Pamela Phoenix says her legal, business, and nonprofit experience would serve District 3

{child_byline}By Erin Mansfield, {/child_byline}

Pamela Phoenix, 54, says she has the right experience at the right time to hold the District 3 seat on the Tyler City Council.

Originally from Louisiana, Phoenix came to Tyler as an evacuee from Hurricane Katrina in 2005. She received support from Marvin United Methodist Church and quickly began a job in a local law firm.

Phoenix and her family have made their home here for the past 14 years. She is educated as a paralegal with a degree in criminal justice from Loyola University and is a licensed, nondenominational minister. She also has run her own business as a landman in the oil and gas industry.

She works part time representing property owners in eviction cases, and is the caretaker of her mother. She serves on the Tyler Planning and Zoning Commission and the Smith County Appraisal Review Board, and was the board chair for the former community health center Total Healthcare.

“It’s purposed for me to be elected,” Phoenix said. “We’re in a season of change, of growth and transition here in Tyler (and) it takes a certain person representing a district in order to be able to edify that change and transition that’s happening. “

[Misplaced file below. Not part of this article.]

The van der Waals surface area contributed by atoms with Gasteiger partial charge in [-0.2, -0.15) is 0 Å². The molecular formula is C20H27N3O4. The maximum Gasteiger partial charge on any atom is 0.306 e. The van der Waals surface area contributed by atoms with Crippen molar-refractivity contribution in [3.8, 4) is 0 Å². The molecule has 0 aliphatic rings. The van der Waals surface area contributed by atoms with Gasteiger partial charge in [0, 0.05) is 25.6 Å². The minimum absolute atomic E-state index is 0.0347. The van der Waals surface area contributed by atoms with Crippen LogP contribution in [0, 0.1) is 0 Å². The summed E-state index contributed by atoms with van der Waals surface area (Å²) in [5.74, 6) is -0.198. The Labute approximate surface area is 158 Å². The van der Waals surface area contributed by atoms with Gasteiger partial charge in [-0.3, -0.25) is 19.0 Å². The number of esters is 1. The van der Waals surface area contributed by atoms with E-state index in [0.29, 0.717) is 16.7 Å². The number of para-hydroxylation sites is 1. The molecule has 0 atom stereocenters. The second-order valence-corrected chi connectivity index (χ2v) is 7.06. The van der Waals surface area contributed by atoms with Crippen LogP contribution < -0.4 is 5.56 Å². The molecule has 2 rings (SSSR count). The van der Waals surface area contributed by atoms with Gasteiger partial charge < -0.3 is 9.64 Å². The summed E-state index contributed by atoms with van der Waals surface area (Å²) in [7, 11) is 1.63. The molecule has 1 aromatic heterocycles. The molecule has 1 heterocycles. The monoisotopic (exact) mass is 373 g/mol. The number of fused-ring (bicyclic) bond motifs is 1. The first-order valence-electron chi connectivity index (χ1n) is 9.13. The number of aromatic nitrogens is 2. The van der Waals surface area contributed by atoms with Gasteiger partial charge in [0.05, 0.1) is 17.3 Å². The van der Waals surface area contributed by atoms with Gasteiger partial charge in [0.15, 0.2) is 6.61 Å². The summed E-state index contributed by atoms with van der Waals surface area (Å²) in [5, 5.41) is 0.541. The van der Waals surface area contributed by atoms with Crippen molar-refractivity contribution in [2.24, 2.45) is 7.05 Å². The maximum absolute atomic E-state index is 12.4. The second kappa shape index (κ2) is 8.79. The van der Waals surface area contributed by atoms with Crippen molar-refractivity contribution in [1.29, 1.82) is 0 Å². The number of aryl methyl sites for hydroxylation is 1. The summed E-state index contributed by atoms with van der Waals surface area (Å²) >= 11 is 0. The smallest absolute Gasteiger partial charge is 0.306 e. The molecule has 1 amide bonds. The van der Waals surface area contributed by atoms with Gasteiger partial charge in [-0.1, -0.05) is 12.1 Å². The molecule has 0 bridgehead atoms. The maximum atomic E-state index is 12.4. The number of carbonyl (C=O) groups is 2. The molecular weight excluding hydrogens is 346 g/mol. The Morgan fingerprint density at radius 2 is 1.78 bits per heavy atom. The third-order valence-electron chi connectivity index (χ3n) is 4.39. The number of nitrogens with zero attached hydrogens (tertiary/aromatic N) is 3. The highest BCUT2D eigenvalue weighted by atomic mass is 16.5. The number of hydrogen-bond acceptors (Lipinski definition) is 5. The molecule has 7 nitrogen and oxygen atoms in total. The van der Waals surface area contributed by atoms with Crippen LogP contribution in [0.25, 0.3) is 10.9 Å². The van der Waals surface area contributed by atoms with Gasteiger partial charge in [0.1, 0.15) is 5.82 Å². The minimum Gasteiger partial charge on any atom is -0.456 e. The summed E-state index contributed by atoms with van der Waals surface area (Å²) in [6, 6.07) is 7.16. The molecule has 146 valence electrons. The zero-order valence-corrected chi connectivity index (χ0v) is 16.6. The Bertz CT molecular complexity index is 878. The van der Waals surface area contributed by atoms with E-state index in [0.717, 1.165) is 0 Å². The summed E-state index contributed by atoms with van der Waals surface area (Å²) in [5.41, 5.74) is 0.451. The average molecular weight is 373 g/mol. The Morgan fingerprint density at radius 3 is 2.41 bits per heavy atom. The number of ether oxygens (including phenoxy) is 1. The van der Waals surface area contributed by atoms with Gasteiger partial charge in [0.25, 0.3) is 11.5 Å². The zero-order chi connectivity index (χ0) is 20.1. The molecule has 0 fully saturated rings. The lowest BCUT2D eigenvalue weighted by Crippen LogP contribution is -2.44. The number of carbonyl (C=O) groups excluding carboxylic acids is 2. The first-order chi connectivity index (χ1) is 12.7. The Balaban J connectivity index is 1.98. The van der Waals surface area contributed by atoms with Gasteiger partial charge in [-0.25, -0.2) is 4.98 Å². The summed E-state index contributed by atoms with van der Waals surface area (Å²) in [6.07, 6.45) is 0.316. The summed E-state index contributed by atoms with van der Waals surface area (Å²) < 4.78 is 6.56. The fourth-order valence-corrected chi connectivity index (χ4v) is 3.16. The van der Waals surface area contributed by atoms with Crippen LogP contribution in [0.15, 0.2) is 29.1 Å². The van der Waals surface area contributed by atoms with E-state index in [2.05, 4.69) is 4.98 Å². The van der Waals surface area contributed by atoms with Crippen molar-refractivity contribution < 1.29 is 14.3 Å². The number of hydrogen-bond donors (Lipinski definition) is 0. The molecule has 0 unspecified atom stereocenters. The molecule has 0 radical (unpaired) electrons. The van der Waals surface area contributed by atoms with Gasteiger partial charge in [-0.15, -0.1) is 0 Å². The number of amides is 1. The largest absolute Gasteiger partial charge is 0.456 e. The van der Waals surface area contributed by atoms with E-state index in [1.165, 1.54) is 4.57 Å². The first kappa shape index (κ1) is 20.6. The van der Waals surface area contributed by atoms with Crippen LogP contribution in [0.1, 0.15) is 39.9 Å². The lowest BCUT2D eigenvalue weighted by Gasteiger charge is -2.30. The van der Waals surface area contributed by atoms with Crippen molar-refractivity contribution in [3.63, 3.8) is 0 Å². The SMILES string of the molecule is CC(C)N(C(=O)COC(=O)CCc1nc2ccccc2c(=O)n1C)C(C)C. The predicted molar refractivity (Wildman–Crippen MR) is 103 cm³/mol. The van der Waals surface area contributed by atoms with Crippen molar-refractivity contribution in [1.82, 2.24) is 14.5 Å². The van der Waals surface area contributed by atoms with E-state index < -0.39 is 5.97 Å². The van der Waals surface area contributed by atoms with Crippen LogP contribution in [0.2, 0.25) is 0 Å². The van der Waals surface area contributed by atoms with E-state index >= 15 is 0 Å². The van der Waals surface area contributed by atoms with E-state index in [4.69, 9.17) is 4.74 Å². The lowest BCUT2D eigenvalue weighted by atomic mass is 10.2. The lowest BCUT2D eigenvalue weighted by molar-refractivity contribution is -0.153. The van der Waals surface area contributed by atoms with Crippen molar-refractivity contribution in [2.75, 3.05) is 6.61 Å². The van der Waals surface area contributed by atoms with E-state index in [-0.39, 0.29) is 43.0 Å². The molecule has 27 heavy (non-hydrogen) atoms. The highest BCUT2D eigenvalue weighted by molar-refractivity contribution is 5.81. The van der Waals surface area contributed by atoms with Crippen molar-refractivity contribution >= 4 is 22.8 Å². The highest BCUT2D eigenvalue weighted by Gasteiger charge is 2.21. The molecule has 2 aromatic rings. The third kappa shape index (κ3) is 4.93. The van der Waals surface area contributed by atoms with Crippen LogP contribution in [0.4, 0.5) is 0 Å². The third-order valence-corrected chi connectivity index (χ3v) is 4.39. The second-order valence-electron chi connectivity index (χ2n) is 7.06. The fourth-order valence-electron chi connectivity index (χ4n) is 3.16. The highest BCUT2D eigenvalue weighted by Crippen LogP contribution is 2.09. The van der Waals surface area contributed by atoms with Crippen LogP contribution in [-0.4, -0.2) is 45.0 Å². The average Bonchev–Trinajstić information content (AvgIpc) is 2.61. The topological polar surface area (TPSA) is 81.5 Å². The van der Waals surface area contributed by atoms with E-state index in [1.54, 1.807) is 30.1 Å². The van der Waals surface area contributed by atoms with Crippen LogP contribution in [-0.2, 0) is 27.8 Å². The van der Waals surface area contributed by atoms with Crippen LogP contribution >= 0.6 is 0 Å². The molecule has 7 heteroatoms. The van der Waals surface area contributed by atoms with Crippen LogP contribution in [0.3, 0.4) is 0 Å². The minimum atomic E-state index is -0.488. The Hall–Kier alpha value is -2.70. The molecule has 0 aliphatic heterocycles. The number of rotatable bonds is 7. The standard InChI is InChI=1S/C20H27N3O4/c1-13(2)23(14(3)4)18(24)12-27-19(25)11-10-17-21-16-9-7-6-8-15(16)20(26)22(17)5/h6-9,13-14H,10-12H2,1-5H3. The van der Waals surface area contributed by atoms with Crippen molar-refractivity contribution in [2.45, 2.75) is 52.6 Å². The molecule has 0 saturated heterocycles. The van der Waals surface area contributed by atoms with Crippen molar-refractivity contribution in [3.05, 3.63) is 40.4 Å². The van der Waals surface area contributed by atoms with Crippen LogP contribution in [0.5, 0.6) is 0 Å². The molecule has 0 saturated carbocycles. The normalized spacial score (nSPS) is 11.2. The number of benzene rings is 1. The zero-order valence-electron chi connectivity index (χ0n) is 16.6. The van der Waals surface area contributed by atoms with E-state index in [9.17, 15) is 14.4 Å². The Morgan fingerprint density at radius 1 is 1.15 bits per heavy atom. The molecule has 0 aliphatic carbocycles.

She said she is the only person running who can cite legal, business, nonprofit, city and county experience. She also has endorsements from Councilman Ed Moore, the Rev. Ralph Caraway, attorney Deborah Race and Rabbi Neal Katz.

“You need someone with those types of characteristics in order to help the community maximize all the change, growth and transition that’s going on, and I am the only candidate that can say the things that I just listed,” Phoenix said.

She said the biggest issues facing the district are affordable housing and business growth. She said increasing the number of affordable housing units and bringing in businesses would require the city and the business community to partner.

“We don’t have enough rooftops,” Phoenix said. “We also have been advised that the majority of the land that is available is in a flood plain and it’s under a tax lien. We’ve been advised why we can’t have business growth in north Tyler.”

If elected, Phoenix said she would hold monthly meetings to engage constituents. She also envisions helping people interact with the city’s Neighborhood Services Department, which is the city’s federally funded agency for affordable housing.

Instead of focusing on the community’s past, she said “our objective is to identify issues, brainstorm and come up with dual strategies, partner, implement and move forward.” She said that means identifying businesses the community wants.

She said part of a City Council member’s job is to be a liaison between constituents and the city government, and she would be an advocate for those constituents. She said she would keep her finger on the pulse of the community and be their voice at meetings.

“The intentions of my heart are pure,” Phoenix said. “I’m not trying to set myself up for a national platform to be an immigration representative or run for Congress. I’m here for Tyler. This is home. I’m not going anywhere. And the intentions of my heart are purely for the people and bettering our community.”

TWITTER and INSTAGRAM: @_erinmansfield

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